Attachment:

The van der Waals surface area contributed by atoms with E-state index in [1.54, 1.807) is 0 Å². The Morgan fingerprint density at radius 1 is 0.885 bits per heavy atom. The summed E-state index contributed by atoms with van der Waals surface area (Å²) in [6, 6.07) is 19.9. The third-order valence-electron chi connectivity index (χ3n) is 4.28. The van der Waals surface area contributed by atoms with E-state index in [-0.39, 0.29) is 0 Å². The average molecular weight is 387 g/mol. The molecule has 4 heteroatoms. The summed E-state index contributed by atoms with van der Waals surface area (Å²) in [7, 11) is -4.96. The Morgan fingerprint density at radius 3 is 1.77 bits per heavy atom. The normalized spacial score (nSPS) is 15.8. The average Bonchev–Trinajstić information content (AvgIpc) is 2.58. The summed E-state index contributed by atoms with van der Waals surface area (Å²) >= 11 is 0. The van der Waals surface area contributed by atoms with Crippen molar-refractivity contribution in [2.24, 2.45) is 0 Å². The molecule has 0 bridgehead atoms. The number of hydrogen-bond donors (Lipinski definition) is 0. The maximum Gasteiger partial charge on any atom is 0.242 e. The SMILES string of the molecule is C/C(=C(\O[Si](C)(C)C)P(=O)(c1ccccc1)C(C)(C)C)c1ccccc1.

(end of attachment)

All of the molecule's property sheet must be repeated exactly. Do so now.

The van der Waals surface area contributed by atoms with E-state index in [1.54, 1.807) is 0 Å². The Morgan fingerprint density at radius 1 is 0.885 bits per heavy atom. The summed E-state index contributed by atoms with van der Waals surface area (Å²) in [6, 6.07) is 19.9. The third-order valence-electron chi connectivity index (χ3n) is 4.28. The van der Waals surface area contributed by atoms with E-state index in [-0.39, 0.29) is 0 Å². The average molecular weight is 387 g/mol. The molecule has 4 heteroatoms. The summed E-state index contributed by atoms with van der Waals surface area (Å²) in [7, 11) is -4.96. The Morgan fingerprint density at radius 3 is 1.77 bits per heavy atom. The normalized spacial score (nSPS) is 15.8. The average Bonchev–Trinajstić information content (AvgIpc) is 2.58. The summed E-state index contributed by atoms with van der Waals surface area (Å²) >= 11 is 0. The van der Waals surface area contributed by atoms with Crippen molar-refractivity contribution in [2.24, 2.45) is 0 Å². The molecule has 0 bridgehead atoms. The number of hydrogen-bond donors (Lipinski definition) is 0. The maximum Gasteiger partial charge on any atom is 0.242 e. The SMILES string of the molecule is C/C(=C(\O[Si](C)(C)C)P(=O)(c1ccccc1)C(C)(C)C)c1ccccc1.